What are the best camera settings for shooting in low light?

Manual Mode

Shooting in manual mode is paramount to successful low light photography as it allows you to control every functional aspect of your camera. You basically have three ways to get more light on your camera sensor: Shutter speed, Aperture and ISO. These three controls are called The Exposure Triangle, and each of these can have a positive or negative result to your image’s exposure. Therefore, learning how to use them for the best result is the key to low light photography. Your in-camera light meter will reveal where adjustments should be made to the camera settings, and well-exposed images will be the result.

Shutter Speed

If you are shooting handheld, a good rule of thumb is to set your shutter speed to match your focal length. For example, if you are shooting at 50mm your shutter speed shouldn’t be any slower than 1/50th of a second. Of course, if the subject of your photo is moving, then you will need to increase your shutter speed to be fast enough to freeze the action. Therefore, choosing a slower shutter speed will allow more light into your camera, but with that setting, the possibility of a blurry picture occurs.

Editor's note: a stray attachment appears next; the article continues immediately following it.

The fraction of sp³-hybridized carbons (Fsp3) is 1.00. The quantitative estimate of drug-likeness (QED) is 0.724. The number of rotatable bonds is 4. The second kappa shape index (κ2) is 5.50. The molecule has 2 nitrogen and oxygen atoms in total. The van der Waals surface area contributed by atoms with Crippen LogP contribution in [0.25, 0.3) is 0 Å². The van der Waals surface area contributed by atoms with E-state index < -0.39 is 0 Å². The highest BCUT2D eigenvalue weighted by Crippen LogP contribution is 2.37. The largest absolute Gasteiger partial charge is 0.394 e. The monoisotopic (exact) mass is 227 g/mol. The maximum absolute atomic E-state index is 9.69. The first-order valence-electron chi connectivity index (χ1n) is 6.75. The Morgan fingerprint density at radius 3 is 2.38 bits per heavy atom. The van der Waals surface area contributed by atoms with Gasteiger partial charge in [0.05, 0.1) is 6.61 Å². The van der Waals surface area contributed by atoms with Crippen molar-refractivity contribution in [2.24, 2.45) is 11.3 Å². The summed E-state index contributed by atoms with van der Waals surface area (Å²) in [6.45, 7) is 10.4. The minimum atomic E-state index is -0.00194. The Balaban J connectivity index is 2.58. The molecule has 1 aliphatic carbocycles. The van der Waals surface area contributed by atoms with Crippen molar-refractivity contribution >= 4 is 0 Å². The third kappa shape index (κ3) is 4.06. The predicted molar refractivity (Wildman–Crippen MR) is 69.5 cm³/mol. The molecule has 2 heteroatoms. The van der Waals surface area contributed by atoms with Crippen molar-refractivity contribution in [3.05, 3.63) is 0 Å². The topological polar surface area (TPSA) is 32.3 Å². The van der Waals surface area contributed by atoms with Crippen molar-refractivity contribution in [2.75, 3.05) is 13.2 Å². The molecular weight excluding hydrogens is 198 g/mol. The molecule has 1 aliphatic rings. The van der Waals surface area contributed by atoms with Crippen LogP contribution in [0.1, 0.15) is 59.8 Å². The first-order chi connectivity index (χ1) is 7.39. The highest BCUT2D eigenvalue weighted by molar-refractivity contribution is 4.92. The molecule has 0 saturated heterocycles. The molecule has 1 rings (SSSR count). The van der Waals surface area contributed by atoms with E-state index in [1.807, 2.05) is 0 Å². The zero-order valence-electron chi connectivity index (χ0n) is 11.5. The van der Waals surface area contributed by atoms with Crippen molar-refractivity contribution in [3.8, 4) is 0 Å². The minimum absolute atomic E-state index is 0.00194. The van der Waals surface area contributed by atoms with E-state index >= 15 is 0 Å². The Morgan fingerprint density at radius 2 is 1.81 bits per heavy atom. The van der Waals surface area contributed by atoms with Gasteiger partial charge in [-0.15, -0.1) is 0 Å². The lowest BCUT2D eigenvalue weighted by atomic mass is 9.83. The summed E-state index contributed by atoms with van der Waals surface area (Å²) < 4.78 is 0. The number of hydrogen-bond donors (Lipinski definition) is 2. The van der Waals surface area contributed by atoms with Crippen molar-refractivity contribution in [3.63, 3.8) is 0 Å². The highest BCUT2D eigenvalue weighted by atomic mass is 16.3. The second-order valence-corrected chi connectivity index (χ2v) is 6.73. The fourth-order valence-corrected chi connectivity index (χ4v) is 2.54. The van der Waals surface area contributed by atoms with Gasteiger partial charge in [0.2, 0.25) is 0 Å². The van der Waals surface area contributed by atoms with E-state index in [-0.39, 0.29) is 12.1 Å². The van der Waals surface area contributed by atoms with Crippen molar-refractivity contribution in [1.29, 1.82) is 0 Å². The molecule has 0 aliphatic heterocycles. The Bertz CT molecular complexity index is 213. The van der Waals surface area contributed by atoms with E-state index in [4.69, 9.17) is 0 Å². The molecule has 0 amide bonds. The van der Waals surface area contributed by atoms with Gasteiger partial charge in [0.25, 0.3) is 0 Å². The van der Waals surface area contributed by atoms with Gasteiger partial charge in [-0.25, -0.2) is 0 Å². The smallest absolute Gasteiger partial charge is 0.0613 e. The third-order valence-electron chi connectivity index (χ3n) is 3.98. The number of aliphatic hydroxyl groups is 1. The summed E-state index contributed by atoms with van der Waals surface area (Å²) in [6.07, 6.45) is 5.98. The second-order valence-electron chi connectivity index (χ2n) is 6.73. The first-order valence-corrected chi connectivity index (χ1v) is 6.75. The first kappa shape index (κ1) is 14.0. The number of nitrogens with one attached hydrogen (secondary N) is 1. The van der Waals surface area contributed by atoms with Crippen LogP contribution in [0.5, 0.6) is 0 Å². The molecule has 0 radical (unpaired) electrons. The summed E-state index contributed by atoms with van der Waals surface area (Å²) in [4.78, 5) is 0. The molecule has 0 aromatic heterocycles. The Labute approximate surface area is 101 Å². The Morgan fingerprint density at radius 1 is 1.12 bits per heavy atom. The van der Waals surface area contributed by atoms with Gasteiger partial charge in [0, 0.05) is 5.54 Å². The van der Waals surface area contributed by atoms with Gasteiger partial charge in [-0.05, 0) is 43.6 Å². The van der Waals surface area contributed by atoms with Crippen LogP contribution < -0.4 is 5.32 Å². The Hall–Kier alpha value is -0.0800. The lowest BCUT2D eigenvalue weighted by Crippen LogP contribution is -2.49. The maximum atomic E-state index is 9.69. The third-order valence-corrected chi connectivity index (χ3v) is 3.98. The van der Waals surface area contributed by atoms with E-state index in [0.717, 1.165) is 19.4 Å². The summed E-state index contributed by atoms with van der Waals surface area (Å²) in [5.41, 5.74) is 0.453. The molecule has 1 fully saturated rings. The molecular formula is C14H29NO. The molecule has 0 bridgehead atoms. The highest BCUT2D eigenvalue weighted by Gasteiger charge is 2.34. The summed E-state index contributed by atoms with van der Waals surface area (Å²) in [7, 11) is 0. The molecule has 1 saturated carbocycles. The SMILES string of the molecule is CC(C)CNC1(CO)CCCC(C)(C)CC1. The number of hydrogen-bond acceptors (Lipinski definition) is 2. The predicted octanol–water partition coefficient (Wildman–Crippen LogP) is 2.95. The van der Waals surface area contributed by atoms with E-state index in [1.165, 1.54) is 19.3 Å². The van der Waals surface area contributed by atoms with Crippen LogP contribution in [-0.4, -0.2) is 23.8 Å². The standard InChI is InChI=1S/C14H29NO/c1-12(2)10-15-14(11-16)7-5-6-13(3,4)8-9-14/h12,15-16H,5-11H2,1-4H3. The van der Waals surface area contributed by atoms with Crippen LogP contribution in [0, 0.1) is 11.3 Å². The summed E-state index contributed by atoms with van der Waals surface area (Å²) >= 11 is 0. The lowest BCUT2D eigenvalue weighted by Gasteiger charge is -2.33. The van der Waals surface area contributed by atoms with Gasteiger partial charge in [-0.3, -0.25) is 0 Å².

Great Blue Heron in Fight was the subject of this low light image. Exposure 1/250 of a second, f/5.6, ISO 1250. Here using the combination of slower shutter speed and a higher ISO to create the blur of the wings and panning to match the speed of the fight of the heron.

Great Blue Heron in fight was the subject of this low light image. Exposure 1/250 of a second, f/5.6, ISO 1250. Using the combination of slower shutter speed and a higher ISO to create the blur of the wings and panning to match the speed of the fight of the heron.

Aperture